Similarly, the equivalent senate bill S.413 was also introduced in February 2017 by Senator Shelley Moore Capito (R-WV). Another important piece of legislation introduced in March 2017 is H.R. 1316 -Prescription Drug Price Transparency Act by Representative Doug Collins (R-GA). The purpose of H.R.1316 is to bring clarity to maximum allowable cost (MAC) pricing and, as of April 2017, was referred to committee. Finally to address pharmacy access concerns, H.R. 1939/ and S. 1044—Ensuring Seniors Access to Local Pharmacies Act of 2017 were introduced in April/May of 2017 by Representative Morgan Griffith (R-VA) and Senator Shelley Capito (R-WV), respectively. The purpose of these bills is to give seniors more access to discounted copays for prescription drugs at their pharmacy of choice and increase competition among Part D drug plans ultimately leading to cost savings for the government and tax payers. Progress has been slow, but it is absolutely crucial for pharmacies across the country to stay financially viable and continue providing care to their patients.6-10
In conclusion, there have been multiple concerns levied about PBM tactics that have led plan sponsors and pharmacy stakeholders to push back. To address the conflicts of interest, unethical business practices, and wasteful practices of PBMs, plan sponsors have begun utilizing transparent PBMs and PBAs to help decrease their prescription drug benefit spend. What’s more, pharmacy stakeholders have introduced legislation with the goal of increasing transparency, providing oversight for PBM revenue streams, and proper reimbursement for drug products dispensed. While drug benefit services are necessary to distribute care to enrollees of plan sponsors it should not be at the expense of patients, plan sponsors, and pharmacies. New innovative care models and alternative administration services can be implemented to provide patient-centered care that is affordable, outcome based, and reasonable for all stakeholders.
Brittany Hoffmann-Eubanks, PharmD, MBA is cochair of Public Relations for the Illinois Pharmacists Association.
1. National Community Pharmacists Association. The PBM Story. [Internet] Accessed 17 December 2017. Available from: http://www.ncpanet.org/advocacy/pbm-storybook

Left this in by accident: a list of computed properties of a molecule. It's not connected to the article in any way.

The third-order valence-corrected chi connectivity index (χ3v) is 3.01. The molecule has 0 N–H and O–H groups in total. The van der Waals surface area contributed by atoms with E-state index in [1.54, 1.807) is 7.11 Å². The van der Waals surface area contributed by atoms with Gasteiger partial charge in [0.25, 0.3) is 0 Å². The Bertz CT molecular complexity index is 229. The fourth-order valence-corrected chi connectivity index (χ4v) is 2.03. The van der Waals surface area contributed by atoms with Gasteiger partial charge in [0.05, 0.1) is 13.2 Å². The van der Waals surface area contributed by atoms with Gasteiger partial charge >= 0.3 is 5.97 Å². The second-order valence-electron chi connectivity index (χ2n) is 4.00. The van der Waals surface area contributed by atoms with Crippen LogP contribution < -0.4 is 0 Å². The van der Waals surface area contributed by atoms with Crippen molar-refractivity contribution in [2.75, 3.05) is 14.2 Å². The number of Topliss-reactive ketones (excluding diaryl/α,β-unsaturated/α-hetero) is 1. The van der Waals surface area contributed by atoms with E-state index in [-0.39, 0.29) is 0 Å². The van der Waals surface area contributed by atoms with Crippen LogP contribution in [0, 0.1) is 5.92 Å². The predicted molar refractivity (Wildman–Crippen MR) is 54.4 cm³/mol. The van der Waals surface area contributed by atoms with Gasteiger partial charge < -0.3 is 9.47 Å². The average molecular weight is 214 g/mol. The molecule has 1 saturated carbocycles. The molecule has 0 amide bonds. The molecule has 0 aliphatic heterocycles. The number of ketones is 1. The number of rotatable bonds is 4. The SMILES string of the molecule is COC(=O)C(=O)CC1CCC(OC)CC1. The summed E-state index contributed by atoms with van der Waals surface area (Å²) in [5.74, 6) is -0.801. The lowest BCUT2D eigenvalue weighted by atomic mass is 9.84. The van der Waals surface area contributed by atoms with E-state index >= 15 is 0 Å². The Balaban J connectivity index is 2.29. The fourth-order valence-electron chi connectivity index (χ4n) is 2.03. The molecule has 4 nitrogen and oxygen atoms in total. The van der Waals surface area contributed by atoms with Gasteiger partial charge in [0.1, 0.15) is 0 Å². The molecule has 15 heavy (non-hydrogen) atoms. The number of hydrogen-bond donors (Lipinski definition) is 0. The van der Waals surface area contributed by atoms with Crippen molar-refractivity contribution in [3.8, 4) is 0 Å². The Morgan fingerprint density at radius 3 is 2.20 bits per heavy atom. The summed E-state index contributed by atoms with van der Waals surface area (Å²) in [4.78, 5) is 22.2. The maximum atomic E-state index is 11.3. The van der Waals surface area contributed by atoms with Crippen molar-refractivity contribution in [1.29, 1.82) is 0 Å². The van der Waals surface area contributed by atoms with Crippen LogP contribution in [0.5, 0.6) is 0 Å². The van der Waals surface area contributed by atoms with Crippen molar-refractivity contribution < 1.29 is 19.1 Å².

2. Barlas S. Employers and drugstores press for PBM transparency. P&T. 2015 Mar; 40(3): 206-208
3. National Community Pharmacists Association. Alternatives to Traditional PBMs. [Internet] Accessed 17 December 2017. Available from: http://www.ncpanet.org/advocacy/pbm-resources/alternatives-to-traditional-pbms
4. Health Transformation Alliance. [Internet] Accessed 17 December 2017. Available from: http://www.htahealth.com/
5. Eban, K. “Painful prescription: pharmacy benefit managers make out better than their customers” Fortune Magazine. [Internet] Accessed 17 December 2017. Available from: http://katherineeban.com/2013/10/23/painful-prescription-fortune-com/
6. Congress.gov. H.R.1038 — Improving Transparency and Accuracy in Medicare Part D Spending Act. [Internet] Accessed 17 December 2017. Available from: https://www.congress.gov/bill/115th-congress/house-bill/1038
7. Congress.gov. S.413 — Improving Transparency and Accuracy in Medicare Part D Spending Act. [Internet] Accessed 17 December 2017. Available from: https://www.congress.gov/bill/115th-congress/senate-bill/413
8. Congress.gov. H.R 1316 — Prescription Drug Price Transparency Act. [Internet] Accessed 17 December 2017. Available from: https://www.congress.gov/bill/115th-congress/house-bill/1316
9. Congress.gov. H.R 1939 — Ensuring Seniors Access to Local Pharmacies Act of 2017. [Internet] Accessed 17 December 2017. Available from: https://www.congress.gov/bill/115th-congress/house-bill/1939
10. Congress.gov. S.1044 — Ensuring Seniors Access to Local Pharmacies Act of 2017. [Internet] Accessed 17 December 2017. Available from: https://www.congress.gov/bill/115th-congress/senate-bill/1044